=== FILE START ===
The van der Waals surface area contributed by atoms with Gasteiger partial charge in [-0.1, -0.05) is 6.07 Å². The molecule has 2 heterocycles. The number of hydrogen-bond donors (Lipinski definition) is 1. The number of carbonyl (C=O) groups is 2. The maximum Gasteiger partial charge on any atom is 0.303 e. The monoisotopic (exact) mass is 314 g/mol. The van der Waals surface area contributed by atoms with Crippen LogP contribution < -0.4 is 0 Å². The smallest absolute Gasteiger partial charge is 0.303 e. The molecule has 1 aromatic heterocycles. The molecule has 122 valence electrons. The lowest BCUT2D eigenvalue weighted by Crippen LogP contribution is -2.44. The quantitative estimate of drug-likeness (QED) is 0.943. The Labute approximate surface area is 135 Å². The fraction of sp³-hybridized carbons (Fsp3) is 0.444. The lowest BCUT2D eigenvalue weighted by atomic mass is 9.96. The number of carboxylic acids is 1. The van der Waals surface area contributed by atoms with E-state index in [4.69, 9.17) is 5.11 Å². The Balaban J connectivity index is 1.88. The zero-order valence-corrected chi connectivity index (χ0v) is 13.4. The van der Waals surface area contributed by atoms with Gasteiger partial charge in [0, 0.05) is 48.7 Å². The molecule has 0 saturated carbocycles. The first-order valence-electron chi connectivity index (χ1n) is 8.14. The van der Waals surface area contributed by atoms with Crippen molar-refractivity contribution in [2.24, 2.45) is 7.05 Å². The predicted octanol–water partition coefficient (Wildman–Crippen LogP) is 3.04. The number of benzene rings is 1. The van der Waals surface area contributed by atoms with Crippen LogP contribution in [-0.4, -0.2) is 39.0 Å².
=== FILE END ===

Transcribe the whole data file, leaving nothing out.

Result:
The van der Waals surface area contributed by atoms with Gasteiger partial charge in [-0.1, -0.05) is 6.07 Å². The molecule has 2 heterocycles. The number of hydrogen-bond donors (Lipinski definition) is 1. The number of carbonyl (C=O) groups is 2. The maximum Gasteiger partial charge on any atom is 0.303 e. The monoisotopic (exact) mass is 314 g/mol. The van der Waals surface area contributed by atoms with Crippen LogP contribution < -0.4 is 0 Å². The smallest absolute Gasteiger partial charge is 0.303 e. The molecule has 1 aromatic heterocycles. The molecule has 122 valence electrons. The lowest BCUT2D eigenvalue weighted by Crippen LogP contribution is -2.44. The quantitative estimate of drug-likeness (QED) is 0.943. The Labute approximate surface area is 135 Å². The fraction of sp³-hybridized carbons (Fsp3) is 0.444. The lowest BCUT2D eigenvalue weighted by atomic mass is 9.96. The number of carboxylic acids is 1. The van der Waals surface area contributed by atoms with E-state index in [4.69, 9.17) is 5.11 Å². The Balaban J connectivity index is 1.88. The zero-order valence-corrected chi connectivity index (χ0v) is 13.4. The van der Waals surface area contributed by atoms with Gasteiger partial charge in [0, 0.05) is 48.7 Å². The molecule has 0 saturated carbocycles. The first-order valence-electron chi connectivity index (χ1n) is 8.14. The van der Waals surface area contributed by atoms with Crippen molar-refractivity contribution in [2.24, 2.45) is 7.05 Å². The predicted octanol–water partition coefficient (Wildman–Crippen LogP) is 3.04. The number of benzene rings is 1. The van der Waals surface area contributed by atoms with Crippen LogP contribution in [-0.4, -0.2) is 39.0 Å².